If state college savings plans seem risky or impractical, consider a 529 college savings plan, which is an investment account that makes saving for kids’ higher-education expenses easy. This is an ideal option if your state doesn’t offer a prepaid college tuition option or you want more flexibility. After all, who knows where your two-year-old will want to go to college?
These plans do not require you to contribute a certain amount before you can receive a guaranteed benefit. Instead, you’ll make pre-tax contributions, which lower your taxable income, and name a beneficiary to receive the proceeds. When the time comes, the beneficiary can use the funds to cover qualified expenses like room, board, books, and any other college-related expenses.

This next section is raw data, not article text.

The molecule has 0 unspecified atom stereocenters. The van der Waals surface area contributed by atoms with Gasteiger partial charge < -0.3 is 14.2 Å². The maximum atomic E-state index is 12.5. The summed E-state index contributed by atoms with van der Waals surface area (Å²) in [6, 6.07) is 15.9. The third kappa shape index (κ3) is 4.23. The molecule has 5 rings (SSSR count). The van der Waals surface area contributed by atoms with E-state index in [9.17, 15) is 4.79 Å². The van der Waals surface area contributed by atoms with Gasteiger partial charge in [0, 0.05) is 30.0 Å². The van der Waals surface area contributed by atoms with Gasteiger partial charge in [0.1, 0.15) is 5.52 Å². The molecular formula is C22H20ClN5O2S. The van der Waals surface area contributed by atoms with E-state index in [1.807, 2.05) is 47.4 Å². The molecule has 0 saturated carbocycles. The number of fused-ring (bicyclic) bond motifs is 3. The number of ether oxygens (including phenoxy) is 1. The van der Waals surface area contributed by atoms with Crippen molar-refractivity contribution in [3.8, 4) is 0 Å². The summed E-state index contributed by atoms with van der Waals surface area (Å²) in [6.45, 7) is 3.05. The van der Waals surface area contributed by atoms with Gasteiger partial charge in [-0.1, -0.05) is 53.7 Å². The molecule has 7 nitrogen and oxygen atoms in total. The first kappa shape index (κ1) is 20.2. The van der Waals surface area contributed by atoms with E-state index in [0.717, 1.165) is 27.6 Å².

Be mindful that withdrawals made for non-qualified expenses will result in state and federal income taxation plus a 10% penalty. You should also consider the risk of loss associated with non-guaranteed investment accounts.
4. Traditional savings accounts
Traditional savings accounts offered by banks and credit unions are another option if you want a safe place to put away money for your child’s future. Keep in mind that they aren’t always highly recommended for this purpose, as they yield lower returns than other savings plans.
With current low-interest rates and rising inflation, your money will lose spending power over time if it’s just sitting in a savings account. It is better to use an investment account and keep only a small portion in savings while gradually moving more and more into savings as your child approaches college.